April 30, 2007 / 11:33 AM / 11 years ago

Deutsche Boerse to buy ISE for $2.8 billion

FRANKFURT/NEW YORK (Reuters) - German exchange operator Deutsche Boerse (DB1Gn.DE) will buy fast growing U.S. options market International Securities Exchange ISE.N for $2.8 billion, creating the No. 1 transatlantic derivatives marketplace, the companies said on Monday.

Deutsche Boerse CEO Reto Francioni at the Frankfurt stock exchange, February 26, 2007. Deutsche Boerse and Eurex partner SWX have agreed to buy International Securities Exchange for $2.8 billion in cash to create the largest transatlantic derivatives marketplace, Boerse said. REUTERS/Kai Pfaffenbach

Deutsche Boerse has been eager to extend its reach beyond Germany, especially in derivatives. It stepped up its search for scale after being rebuffed last year by pan-European bourse Euronext, which merged with the New York Stock Exchange instead.

The deal values New York-based ISE, the largest U.S. equity options market, at $67.50 a share, a nearly 50 percent premium to its closing share price of $45.72 on Friday.

ISE will operate as a separate entity under U.S. regulation and under the ISE brand, Deutsche Boerse said. ISE management intend to remain in their positions, it added.

Deutsche Boerse said it would contribute 85 percent of the total purchase price, with Eurex partner SWX Swiss Exchange contributing the rest.

Investment bank JPMorgan advised the Frankfurt exchange on the deal, which would use funds that big hedge fund investors had pressed Deutsche Boerse to distribute to shareholders.


Financial exchanges have been consolidating to diversify their businesses and cut costs. Options markets have become particularly attractive as the trading of listed options is growing faster than both stock and futures trading.

Analysts saw the $67.50-per-share price for ISE as rich, reflecting Deutsche Boerse’s eagerness to do a deal, even at the risk of disappointing shareholders hoping for a special dividend following the German group’s unsuccessful forays abroad last year.

“This is a huge number, especially for ISE,” said Richard Herr, exchange analyst at Keefe Bruyette & Woods. “Deutsche Boerse may want to deliver a knock-out bid after failing with Euronext. This price overwhelms any cultural issues.”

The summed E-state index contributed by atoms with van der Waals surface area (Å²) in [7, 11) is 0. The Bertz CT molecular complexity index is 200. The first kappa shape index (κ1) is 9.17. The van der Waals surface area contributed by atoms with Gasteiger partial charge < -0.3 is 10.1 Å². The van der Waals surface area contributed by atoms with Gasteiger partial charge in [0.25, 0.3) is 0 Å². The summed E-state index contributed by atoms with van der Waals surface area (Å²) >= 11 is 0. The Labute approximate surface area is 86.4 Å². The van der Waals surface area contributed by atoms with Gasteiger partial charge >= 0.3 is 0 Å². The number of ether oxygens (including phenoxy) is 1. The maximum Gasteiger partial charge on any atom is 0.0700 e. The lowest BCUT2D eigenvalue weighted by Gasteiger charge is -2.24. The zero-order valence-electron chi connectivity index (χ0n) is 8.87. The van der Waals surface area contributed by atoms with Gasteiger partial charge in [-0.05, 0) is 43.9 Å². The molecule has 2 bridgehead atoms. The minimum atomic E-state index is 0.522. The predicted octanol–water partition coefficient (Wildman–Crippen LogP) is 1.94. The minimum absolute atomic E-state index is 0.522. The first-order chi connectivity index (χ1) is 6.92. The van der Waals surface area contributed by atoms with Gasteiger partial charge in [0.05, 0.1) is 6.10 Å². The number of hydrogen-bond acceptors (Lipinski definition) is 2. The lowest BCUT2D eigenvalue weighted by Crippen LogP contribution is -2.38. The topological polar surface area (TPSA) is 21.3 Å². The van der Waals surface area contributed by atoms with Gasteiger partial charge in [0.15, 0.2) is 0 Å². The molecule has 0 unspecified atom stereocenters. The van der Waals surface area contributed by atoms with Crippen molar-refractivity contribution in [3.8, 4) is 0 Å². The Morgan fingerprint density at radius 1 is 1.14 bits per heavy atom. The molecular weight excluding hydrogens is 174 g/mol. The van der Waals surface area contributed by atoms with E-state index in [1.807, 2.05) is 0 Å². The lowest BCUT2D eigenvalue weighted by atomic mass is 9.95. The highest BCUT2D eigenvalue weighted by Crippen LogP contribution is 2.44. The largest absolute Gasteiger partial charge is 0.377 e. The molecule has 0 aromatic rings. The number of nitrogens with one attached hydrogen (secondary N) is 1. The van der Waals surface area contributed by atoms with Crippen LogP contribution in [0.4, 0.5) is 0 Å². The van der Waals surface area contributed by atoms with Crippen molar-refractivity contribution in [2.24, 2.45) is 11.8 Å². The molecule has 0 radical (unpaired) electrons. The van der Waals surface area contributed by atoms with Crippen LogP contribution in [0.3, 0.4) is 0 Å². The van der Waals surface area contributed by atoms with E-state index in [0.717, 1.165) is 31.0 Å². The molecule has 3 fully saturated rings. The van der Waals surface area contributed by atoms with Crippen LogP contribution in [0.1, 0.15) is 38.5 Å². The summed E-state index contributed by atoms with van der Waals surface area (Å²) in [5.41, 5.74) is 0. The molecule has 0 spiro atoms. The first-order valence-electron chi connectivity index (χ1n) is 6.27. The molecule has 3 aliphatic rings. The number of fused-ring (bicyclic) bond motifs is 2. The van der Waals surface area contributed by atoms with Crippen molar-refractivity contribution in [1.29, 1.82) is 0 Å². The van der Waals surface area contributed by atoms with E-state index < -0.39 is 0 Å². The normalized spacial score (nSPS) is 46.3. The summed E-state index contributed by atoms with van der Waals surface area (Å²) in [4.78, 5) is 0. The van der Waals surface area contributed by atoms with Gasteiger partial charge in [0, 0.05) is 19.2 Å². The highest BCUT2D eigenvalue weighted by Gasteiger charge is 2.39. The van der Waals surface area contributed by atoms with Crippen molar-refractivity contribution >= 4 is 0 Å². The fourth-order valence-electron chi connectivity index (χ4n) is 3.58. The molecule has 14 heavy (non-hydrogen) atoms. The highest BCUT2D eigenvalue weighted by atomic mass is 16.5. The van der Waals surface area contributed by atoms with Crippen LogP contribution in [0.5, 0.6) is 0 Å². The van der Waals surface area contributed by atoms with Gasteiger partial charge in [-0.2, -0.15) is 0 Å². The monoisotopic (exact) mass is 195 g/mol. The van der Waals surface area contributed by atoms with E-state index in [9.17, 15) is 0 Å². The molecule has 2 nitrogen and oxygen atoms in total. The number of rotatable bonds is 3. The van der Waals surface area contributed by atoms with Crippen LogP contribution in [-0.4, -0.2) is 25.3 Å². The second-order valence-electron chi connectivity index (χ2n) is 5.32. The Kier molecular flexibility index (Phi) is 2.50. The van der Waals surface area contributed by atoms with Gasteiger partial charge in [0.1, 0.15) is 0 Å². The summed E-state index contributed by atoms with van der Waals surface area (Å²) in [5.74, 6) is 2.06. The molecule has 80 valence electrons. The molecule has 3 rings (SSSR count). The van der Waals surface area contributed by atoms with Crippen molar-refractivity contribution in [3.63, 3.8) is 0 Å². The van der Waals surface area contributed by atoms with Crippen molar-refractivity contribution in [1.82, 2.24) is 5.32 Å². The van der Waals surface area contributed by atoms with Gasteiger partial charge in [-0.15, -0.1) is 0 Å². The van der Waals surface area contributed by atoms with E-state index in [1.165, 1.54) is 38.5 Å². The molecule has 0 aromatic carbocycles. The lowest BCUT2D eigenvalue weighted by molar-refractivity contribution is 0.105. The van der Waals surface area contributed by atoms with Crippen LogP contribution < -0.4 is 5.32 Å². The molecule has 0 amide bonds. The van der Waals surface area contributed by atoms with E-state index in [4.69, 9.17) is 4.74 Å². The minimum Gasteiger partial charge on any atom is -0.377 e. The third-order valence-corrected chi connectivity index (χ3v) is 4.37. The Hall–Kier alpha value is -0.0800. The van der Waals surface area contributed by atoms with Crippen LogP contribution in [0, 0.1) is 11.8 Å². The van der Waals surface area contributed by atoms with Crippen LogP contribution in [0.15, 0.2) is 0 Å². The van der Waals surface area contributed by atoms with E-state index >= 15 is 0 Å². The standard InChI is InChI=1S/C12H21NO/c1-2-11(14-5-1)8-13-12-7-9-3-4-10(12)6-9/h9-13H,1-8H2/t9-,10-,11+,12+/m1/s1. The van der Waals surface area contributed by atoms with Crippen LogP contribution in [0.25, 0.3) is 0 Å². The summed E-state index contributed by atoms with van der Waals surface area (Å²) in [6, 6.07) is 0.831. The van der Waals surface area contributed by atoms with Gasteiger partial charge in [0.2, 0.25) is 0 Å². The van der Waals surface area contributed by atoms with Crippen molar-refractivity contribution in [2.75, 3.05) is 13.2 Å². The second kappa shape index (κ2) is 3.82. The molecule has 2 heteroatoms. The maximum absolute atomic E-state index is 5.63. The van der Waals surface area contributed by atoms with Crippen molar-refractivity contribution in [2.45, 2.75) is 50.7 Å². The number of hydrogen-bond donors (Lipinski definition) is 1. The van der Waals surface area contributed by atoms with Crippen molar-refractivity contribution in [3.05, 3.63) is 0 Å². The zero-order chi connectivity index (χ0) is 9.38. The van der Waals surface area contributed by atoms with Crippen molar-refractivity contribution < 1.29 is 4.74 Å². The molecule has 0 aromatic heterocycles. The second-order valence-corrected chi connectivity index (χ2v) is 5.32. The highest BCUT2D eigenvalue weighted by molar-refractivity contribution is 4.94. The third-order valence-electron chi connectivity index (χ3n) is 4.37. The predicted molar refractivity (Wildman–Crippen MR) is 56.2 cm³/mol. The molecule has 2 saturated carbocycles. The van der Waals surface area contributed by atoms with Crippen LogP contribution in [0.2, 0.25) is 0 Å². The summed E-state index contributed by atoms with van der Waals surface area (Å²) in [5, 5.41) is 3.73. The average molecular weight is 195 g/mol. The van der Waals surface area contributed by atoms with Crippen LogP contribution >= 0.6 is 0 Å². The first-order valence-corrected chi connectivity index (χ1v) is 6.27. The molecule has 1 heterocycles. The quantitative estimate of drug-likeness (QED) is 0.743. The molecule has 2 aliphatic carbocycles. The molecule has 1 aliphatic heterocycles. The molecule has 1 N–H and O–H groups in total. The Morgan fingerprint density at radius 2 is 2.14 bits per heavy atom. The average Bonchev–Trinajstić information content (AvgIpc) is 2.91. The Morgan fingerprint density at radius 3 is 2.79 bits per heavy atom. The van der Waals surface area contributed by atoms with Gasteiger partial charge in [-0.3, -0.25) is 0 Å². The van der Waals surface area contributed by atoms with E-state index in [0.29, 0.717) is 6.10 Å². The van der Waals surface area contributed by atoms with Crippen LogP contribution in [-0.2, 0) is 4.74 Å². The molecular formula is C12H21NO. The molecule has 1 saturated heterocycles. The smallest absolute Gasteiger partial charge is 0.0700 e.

ISE shares were trading at about 37 times projected 2007 earnings on Monday, according to Reuters Knowledge, roughly inline with exchanges like NYSE Euronext NYX.N and IntercontinentalExchange (ICE.N) but well above the Nasdaq Stock Market (NDAQ.O), which trades at a multiple of about 24.

Shares of ISE, which also operates a U.S. stock exchange, jumped more than 45 percent to hit a record of $66.65 in afternoon trade on the NYSE.

Deutsche Boerse shares were 1.4 percent higher before trading in the stock was suspended.

Deutsche Boerse said its management board had recommended the deal to its supervisory board, which was meeting on Monday.

    Deutsche Boerse last month unveiled a management revamp seen by analysts as a step toward a new legal structure that could free up as much as 2 billion euros ($2.72 billion) for distribution to shareholders through dividends and buybacks.

    “This should pull out the rug from under that,” said MM Warburg analyst Andreas Praesier.

    ISE was seen as a potential takeover target after Nasdaq approached the Philadelphia Stock Exchange, the No. 3 U.S. options marketplace, about a deal this month.

    “ISE is facing more competition,” Herr said. “Given the challenges, they should not walk away from such a premium.”

    He added that NYSE might be tempted to make a counterbid for ISE, which would likely prompt a sequel to last year’s transatlantic bidding war over Euronext.

    “NYSE has talked about wanting to be bigger in U.S. derivatives and ISE is certainly one of the more attractive properties,” Herr said. “NYSE also has the currency to outbid the Deutsche Boerse group with a much higher multiple.”

    Reuters data show Deutsche Boerse trades at about 23 times estimated 2007 earnings, compared to a multiple of 35 for the NYSE.

    Additional reporting by Jessica Hall in Philadelphia, and Andreas Framke and Kirsti Knolle in Frankfurt

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